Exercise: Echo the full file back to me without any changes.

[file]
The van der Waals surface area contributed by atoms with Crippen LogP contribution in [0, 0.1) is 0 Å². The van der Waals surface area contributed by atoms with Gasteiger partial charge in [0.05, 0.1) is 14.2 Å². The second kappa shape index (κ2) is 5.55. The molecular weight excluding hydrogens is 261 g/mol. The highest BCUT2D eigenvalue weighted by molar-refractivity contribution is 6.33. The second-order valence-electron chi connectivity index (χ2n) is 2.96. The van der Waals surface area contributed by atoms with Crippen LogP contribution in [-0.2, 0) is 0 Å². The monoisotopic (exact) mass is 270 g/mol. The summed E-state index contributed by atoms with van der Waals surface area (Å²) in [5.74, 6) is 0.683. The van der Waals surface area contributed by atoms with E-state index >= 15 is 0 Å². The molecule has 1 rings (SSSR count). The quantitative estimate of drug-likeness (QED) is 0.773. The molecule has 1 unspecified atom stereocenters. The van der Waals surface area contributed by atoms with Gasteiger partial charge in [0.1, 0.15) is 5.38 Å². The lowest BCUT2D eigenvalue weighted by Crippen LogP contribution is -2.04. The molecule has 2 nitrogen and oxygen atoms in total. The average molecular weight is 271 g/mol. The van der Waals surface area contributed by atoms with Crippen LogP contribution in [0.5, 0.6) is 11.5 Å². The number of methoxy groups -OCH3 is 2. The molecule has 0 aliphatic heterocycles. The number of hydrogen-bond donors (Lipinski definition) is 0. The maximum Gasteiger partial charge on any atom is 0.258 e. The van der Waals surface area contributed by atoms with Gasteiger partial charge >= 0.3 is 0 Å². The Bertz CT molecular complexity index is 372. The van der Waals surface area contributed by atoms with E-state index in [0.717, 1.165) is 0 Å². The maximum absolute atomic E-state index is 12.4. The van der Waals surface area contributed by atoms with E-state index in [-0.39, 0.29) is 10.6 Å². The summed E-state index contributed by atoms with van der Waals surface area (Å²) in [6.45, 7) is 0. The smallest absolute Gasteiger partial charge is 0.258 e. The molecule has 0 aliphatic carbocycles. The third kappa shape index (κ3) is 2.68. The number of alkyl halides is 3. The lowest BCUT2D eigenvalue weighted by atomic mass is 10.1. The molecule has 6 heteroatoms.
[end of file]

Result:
The van der Waals surface area contributed by atoms with Crippen LogP contribution in [0, 0.1) is 0 Å². The van der Waals surface area contributed by atoms with Gasteiger partial charge in [0.05, 0.1) is 14.2 Å². The second kappa shape index (κ2) is 5.55. The molecular weight excluding hydrogens is 261 g/mol. The highest BCUT2D eigenvalue weighted by molar-refractivity contribution is 6.33. The second-order valence-electron chi connectivity index (χ2n) is 2.96. The van der Waals surface area contributed by atoms with Crippen LogP contribution in [-0.2, 0) is 0 Å². The monoisotopic (exact) mass is 270 g/mol. The summed E-state index contributed by atoms with van der Waals surface area (Å²) in [5.74, 6) is 0.683. The van der Waals surface area contributed by atoms with E-state index >= 15 is 0 Å². The molecule has 1 rings (SSSR count). The quantitative estimate of drug-likeness (QED) is 0.773. The molecule has 1 unspecified atom stereocenters. The van der Waals surface area contributed by atoms with Gasteiger partial charge in [0.1, 0.15) is 5.38 Å². The lowest BCUT2D eigenvalue weighted by Crippen LogP contribution is -2.04. The molecule has 2 nitrogen and oxygen atoms in total. The average molecular weight is 271 g/mol. The van der Waals surface area contributed by atoms with Crippen LogP contribution in [0.5, 0.6) is 11.5 Å². The number of methoxy groups -OCH3 is 2. The molecule has 0 aliphatic heterocycles. The number of hydrogen-bond donors (Lipinski definition) is 0. The maximum Gasteiger partial charge on any atom is 0.258 e. The van der Waals surface area contributed by atoms with Gasteiger partial charge >= 0.3 is 0 Å². The Bertz CT molecular complexity index is 372. The van der Waals surface area contributed by atoms with E-state index in [0.717, 1.165) is 0 Å². The maximum absolute atomic E-state index is 12.4. The van der Waals surface area contributed by atoms with E-state index in [-0.39, 0.29) is 10.6 Å². The summed E-state index contributed by atoms with van der Waals surface area (Å²) in [6.45, 7) is 0. The smallest absolute Gasteiger partial charge is 0.258 e. The molecule has 0 aliphatic carbocycles. The third kappa shape index (κ3) is 2.68. The number of alkyl halides is 3. The lowest BCUT2D eigenvalue weighted by atomic mass is 10.1. The molecule has 6 heteroatoms.